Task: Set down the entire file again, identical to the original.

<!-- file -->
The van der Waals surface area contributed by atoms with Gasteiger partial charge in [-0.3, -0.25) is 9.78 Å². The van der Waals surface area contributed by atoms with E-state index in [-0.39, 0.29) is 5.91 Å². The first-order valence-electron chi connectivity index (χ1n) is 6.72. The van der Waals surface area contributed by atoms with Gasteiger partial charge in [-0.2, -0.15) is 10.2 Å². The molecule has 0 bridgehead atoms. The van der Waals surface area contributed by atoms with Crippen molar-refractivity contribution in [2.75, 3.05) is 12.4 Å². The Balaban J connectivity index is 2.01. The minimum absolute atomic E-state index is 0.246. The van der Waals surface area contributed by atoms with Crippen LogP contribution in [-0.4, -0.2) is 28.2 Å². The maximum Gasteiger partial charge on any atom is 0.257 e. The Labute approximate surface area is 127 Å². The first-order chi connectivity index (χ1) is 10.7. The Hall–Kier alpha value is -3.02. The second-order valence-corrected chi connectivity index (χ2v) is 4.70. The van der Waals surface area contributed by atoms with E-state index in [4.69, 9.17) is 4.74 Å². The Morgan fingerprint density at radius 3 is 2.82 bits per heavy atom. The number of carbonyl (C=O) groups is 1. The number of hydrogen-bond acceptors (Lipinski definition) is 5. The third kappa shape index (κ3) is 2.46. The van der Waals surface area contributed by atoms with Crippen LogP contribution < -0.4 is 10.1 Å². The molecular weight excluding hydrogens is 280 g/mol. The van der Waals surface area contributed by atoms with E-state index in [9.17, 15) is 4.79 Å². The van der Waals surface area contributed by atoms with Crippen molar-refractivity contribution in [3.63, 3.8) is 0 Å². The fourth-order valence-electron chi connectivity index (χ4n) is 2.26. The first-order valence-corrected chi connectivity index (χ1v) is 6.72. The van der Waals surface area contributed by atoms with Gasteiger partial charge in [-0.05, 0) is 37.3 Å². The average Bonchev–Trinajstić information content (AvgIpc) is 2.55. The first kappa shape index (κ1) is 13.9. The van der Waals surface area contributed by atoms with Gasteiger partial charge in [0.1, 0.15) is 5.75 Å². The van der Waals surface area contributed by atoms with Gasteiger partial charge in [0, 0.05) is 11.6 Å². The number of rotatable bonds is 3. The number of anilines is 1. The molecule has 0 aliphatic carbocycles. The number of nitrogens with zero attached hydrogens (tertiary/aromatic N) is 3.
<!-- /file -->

The van der Waals surface area contributed by atoms with Gasteiger partial charge in [-0.3, -0.25) is 9.78 Å². The van der Waals surface area contributed by atoms with E-state index in [-0.39, 0.29) is 5.91 Å². The first-order valence-electron chi connectivity index (χ1n) is 6.72. The van der Waals surface area contributed by atoms with Gasteiger partial charge in [-0.2, -0.15) is 10.2 Å². The molecule has 0 bridgehead atoms. The van der Waals surface area contributed by atoms with Crippen molar-refractivity contribution in [2.75, 3.05) is 12.4 Å². The Balaban J connectivity index is 2.01. The minimum absolute atomic E-state index is 0.246. The van der Waals surface area contributed by atoms with Crippen LogP contribution in [-0.4, -0.2) is 28.2 Å². The maximum Gasteiger partial charge on any atom is 0.257 e. The Labute approximate surface area is 127 Å². The first-order chi connectivity index (χ1) is 10.7. The Hall–Kier alpha value is -3.02. The second-order valence-corrected chi connectivity index (χ2v) is 4.70. The van der Waals surface area contributed by atoms with E-state index in [4.69, 9.17) is 4.74 Å². The Morgan fingerprint density at radius 3 is 2.82 bits per heavy atom. The number of carbonyl (C=O) groups is 1. The number of hydrogen-bond acceptors (Lipinski definition) is 5. The third kappa shape index (κ3) is 2.46. The van der Waals surface area contributed by atoms with Crippen LogP contribution < -0.4 is 10.1 Å². The molecular weight excluding hydrogens is 280 g/mol. The van der Waals surface area contributed by atoms with E-state index in [9.17, 15) is 4.79 Å². The van der Waals surface area contributed by atoms with Crippen molar-refractivity contribution in [3.63, 3.8) is 0 Å². The fourth-order valence-electron chi connectivity index (χ4n) is 2.26. The first-order valence-corrected chi connectivity index (χ1v) is 6.72. The van der Waals surface area contributed by atoms with Gasteiger partial charge in [-0.05, 0) is 37.3 Å². The average Bonchev–Trinajstić information content (AvgIpc) is 2.55. The first kappa shape index (κ1) is 13.9. The van der Waals surface area contributed by atoms with Gasteiger partial charge in [0.1, 0.15) is 5.75 Å². The van der Waals surface area contributed by atoms with Gasteiger partial charge in [0, 0.05) is 11.6 Å². The number of rotatable bonds is 3. The number of anilines is 1. The molecule has 0 aliphatic carbocycles. The number of nitrogens with zero attached hydrogens (tertiary/aromatic N) is 3.